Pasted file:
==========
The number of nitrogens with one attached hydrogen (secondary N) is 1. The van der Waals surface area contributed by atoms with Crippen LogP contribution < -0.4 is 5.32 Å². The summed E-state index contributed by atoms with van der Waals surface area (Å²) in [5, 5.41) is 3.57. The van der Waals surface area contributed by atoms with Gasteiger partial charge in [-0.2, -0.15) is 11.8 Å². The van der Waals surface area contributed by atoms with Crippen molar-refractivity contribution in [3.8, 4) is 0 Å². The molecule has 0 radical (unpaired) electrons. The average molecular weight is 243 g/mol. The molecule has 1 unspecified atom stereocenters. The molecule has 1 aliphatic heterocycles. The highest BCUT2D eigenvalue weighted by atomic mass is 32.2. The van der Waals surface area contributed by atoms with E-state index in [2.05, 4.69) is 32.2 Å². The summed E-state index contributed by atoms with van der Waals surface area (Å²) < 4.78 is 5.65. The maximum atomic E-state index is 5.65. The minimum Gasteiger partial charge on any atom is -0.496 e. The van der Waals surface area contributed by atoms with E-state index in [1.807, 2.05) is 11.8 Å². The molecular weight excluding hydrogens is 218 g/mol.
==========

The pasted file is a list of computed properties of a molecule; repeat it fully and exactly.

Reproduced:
The number of nitrogens with one attached hydrogen (secondary N) is 1. The van der Waals surface area contributed by atoms with Crippen LogP contribution < -0.4 is 5.32 Å². The summed E-state index contributed by atoms with van der Waals surface area (Å²) in [5, 5.41) is 3.57. The van der Waals surface area contributed by atoms with Gasteiger partial charge in [-0.2, -0.15) is 11.8 Å². The van der Waals surface area contributed by atoms with Crippen molar-refractivity contribution in [3.8, 4) is 0 Å². The molecule has 0 radical (unpaired) electrons. The average molecular weight is 243 g/mol. The molecule has 1 unspecified atom stereocenters. The molecule has 1 aliphatic heterocycles. The highest BCUT2D eigenvalue weighted by atomic mass is 32.2. The van der Waals surface area contributed by atoms with E-state index in [2.05, 4.69) is 32.2 Å². The summed E-state index contributed by atoms with van der Waals surface area (Å²) < 4.78 is 5.65. The maximum atomic E-state index is 5.65. The minimum Gasteiger partial charge on any atom is -0.496 e. The van der Waals surface area contributed by atoms with E-state index in [1.807, 2.05) is 11.8 Å². The molecular weight excluding hydrogens is 218 g/mol.